Portugal's financial plight has deepened with borrowing rates jumping higher and stocks slumping after its bonds were downgraded to junk status.
Spain and Italy were dragged into the downturn, adding new momentum to Europe's sovereign debt crisis.
Portugal's hopes of slowly emerging from its debt crisis were knocked by ratings agency Moody's, which downgraded Portugal's debt four notches and said the country will probably follow Greece in needing a second rescue package.
After the abrupt worsening of Portugal's financial situation, neighbouring Spain immediately suffered a knock-on effect, with Madrid's main stock index down and bond yields up. Spain, a much bigger country, until now has managed to dodge major fallout from the continent's fiscal woes.
The jitters were even felt in Italy, where stocks were down on concerns that spending cuts might not be enough to bring down high debt.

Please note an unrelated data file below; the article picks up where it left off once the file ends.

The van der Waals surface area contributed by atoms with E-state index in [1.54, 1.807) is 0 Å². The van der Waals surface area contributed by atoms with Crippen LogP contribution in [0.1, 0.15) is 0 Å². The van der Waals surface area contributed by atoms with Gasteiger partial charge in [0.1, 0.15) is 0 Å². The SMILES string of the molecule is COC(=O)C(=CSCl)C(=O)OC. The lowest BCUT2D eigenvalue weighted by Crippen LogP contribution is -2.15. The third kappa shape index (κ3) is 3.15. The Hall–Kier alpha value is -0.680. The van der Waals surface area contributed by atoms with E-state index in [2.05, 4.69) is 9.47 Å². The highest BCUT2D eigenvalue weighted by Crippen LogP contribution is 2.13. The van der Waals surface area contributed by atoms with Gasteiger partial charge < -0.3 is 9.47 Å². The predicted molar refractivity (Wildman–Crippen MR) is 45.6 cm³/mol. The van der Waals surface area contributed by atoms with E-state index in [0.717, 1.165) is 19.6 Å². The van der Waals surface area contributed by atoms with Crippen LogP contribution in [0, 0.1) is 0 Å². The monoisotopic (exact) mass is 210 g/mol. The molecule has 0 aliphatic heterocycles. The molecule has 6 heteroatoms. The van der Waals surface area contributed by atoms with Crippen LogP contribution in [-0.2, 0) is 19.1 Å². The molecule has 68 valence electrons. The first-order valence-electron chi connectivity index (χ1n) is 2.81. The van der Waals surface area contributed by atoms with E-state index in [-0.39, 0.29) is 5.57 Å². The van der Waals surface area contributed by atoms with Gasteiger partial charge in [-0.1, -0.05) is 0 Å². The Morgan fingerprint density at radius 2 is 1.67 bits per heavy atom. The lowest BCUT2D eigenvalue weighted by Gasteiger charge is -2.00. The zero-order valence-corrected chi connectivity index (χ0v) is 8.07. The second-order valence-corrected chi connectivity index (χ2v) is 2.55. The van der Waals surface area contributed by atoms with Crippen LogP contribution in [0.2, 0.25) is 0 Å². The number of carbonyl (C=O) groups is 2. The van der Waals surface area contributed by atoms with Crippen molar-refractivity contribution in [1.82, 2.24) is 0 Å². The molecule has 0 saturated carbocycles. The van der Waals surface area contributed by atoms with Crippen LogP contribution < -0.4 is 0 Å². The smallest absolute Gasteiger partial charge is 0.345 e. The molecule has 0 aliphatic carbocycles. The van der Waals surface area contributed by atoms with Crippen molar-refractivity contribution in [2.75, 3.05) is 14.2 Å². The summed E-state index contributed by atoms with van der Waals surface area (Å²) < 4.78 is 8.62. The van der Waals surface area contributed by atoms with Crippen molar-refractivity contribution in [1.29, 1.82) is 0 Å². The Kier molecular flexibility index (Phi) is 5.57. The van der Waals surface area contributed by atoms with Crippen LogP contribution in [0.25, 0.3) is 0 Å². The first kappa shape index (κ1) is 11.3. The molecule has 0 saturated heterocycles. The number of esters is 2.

The idea that the crisis might grow to engulf larger economies is a looming threat for markets. Rescuing Spain and Italy would be many times more expensive than all the bailouts the EU has paid for so far.
"The increasing risk is Italy gets caught up further in the contagion, and the bond market vigilantes dictate a more abrupt pace for its adjustment," said Alan Ruskin, an analyst at Deutsche Bank.
The Moody's downgrade - viewed by some analysts and officials as unexpectedly harsh - triggered new outrage in Portugal, where austerity measures over the past year have included tax hikes, pay freezes and welfare cuts.
Portuguese Prime Minister Pedro Passos Coelho said the downgrade was "like a punch in the stomach." Fernando Faria de Oliveira, the head of Portugal's largest bank, the state-owned Caixa Geral de Depositos, called it "immoral and insulting."